MB- Would an animal have a spirit?

AF- Yeah, I think so

MB- I’ve tried to simplify it down, I think it’s an emergent property of feelings and thoughts

AF- The definition of AI is using human thought patterns matched in computers

MB- If we’re isolating the mind, we don’t see the whole picture. How much does feelings and emotions impact us, is AI emotionless and feelingless meaning it could never be human?

AF- I think consciousness goes beyond the 5 senses though. There are so many sounds and light spectrums we can’t see even see, we don’t even have the tools to understand it yet. AI will help us expand our mind.


MB- Merging makes a lot of sense, to me, if i’m merging my mental capacity with AI technology, then I’m basically just ramping up my horsepower.

AF- One of the beliefs that I have that most people disagree with, but I think the integration of technology into humans is part of evolution. In a world where we are no longer adapting, humans greatest adaptation is the mind. We aren’t trying to get pigs to fly.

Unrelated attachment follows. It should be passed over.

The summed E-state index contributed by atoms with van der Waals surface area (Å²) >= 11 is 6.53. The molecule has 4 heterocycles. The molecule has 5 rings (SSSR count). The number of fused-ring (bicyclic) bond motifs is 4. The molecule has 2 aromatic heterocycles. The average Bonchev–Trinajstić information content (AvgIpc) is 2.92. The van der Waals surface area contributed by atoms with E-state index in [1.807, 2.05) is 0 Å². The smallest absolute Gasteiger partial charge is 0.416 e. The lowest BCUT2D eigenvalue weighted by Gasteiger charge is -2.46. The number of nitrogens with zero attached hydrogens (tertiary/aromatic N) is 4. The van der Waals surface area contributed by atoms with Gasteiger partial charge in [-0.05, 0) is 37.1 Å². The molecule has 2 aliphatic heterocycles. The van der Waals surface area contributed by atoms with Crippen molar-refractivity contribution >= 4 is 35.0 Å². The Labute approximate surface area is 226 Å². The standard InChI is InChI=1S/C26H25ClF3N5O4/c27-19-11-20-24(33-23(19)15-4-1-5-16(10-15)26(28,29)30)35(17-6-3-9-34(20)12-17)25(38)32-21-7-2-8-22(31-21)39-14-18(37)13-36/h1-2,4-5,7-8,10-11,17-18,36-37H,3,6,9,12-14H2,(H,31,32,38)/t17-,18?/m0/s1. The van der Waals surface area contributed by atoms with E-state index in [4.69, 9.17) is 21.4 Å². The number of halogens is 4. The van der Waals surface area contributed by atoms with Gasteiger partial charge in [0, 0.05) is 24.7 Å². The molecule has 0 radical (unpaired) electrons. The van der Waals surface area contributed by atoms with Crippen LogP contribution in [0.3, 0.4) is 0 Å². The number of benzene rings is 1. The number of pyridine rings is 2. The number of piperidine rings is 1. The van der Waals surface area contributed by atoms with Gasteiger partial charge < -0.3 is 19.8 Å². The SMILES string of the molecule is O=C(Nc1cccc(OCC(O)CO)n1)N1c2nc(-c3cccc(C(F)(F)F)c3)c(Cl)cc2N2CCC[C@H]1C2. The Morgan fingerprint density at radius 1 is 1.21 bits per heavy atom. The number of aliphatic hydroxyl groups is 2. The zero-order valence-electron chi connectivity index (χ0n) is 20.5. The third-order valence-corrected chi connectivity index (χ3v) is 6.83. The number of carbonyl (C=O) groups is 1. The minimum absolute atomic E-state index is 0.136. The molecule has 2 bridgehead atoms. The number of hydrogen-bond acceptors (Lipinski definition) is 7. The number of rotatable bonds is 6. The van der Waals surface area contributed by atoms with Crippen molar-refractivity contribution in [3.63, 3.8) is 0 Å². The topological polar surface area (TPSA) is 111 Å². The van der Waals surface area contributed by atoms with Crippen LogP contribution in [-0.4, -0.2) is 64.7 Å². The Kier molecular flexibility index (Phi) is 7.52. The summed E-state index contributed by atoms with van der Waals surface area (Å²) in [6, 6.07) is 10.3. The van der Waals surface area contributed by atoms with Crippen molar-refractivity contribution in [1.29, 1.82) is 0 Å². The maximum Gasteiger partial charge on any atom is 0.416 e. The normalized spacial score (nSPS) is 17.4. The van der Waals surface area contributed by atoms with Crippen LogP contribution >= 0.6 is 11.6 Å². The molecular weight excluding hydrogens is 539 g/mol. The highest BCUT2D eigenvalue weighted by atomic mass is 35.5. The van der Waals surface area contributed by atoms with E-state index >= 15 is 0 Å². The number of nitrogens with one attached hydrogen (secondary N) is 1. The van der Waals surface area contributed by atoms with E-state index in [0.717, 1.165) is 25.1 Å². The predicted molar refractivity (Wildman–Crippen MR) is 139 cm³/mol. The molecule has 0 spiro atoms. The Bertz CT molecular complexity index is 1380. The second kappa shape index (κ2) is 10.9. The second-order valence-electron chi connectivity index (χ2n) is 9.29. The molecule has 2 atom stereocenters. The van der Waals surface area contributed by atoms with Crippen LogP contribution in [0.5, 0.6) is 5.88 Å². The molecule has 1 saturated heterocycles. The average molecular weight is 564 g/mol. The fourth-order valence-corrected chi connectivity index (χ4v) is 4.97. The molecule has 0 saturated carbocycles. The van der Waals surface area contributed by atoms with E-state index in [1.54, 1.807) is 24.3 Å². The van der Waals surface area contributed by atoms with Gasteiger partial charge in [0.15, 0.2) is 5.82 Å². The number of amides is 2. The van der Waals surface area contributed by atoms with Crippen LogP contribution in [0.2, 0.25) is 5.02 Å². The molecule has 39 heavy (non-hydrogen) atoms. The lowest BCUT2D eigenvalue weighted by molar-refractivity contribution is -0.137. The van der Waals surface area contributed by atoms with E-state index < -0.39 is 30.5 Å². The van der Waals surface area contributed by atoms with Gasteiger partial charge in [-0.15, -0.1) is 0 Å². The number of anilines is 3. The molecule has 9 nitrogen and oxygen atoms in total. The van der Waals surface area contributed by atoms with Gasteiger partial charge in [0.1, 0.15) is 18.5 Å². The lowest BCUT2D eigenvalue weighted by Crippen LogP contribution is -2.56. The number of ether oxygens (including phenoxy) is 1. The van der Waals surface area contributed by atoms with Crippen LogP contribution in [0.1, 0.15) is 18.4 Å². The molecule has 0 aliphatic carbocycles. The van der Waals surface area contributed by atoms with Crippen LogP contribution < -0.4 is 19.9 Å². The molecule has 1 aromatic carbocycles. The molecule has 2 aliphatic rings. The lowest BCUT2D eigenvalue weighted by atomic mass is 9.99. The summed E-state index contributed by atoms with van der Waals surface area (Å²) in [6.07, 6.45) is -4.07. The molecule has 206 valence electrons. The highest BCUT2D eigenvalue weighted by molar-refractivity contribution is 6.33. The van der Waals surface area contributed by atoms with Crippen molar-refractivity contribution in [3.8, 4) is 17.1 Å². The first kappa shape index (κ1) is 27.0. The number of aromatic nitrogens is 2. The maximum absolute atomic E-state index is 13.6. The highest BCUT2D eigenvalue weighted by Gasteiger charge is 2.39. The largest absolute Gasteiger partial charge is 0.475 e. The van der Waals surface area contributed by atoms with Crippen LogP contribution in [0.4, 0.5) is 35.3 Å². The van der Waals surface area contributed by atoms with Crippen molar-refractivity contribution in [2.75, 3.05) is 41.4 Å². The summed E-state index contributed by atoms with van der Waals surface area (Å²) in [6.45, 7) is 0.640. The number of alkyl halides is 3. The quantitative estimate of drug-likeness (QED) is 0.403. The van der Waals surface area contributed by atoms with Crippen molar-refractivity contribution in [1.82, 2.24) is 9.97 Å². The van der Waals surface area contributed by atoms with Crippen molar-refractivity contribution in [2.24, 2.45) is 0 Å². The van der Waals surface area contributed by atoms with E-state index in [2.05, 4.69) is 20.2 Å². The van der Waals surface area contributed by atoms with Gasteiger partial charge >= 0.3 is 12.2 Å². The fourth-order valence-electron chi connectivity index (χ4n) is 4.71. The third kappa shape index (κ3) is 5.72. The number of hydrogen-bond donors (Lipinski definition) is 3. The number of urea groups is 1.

MB- People are already using technology to enhance the mind, nootropics. I read the yoga-sutra a few months ago, it’s an old yogi book, this one is over 3,000 years old. It talks about the 6 senses. It counts the 5 we count in our society, but it also counts the mind as a sense. I like to do little thought experiments, I walk around the world thinking of consciousness as thoughts and feelings, for however long it serves me until I need to evolve that idea. The other experiment is to treat it as a sense. We do things to enhance taste, hearing with implants, microphones, speakers, we can enhance all of our senses, if we think of the mind as a sense it becomes objectively easier to enhance.


Technological acceleration


Moore’s law says every 18 months, the price drops in half, and the processing power doubles.

MB- It’s actually outdated now, it’s going faster.

AF- I think we’ll eventually have chips in our brain, it will start as a neural-lace, and go from there. Not only when nanobots get smaller than 3nm, and are fat soluble they can go through the blood-brain barrier, they’ll self-replicate and we’ll have a nano-bot on every one of our neurons. Imagine what that will do to the human experience, your mind is no longer limited.


AF- The words I’m saying are not creating the same brain-waves in my mind as they do in yours.

MB- Right because they’re running through my experience.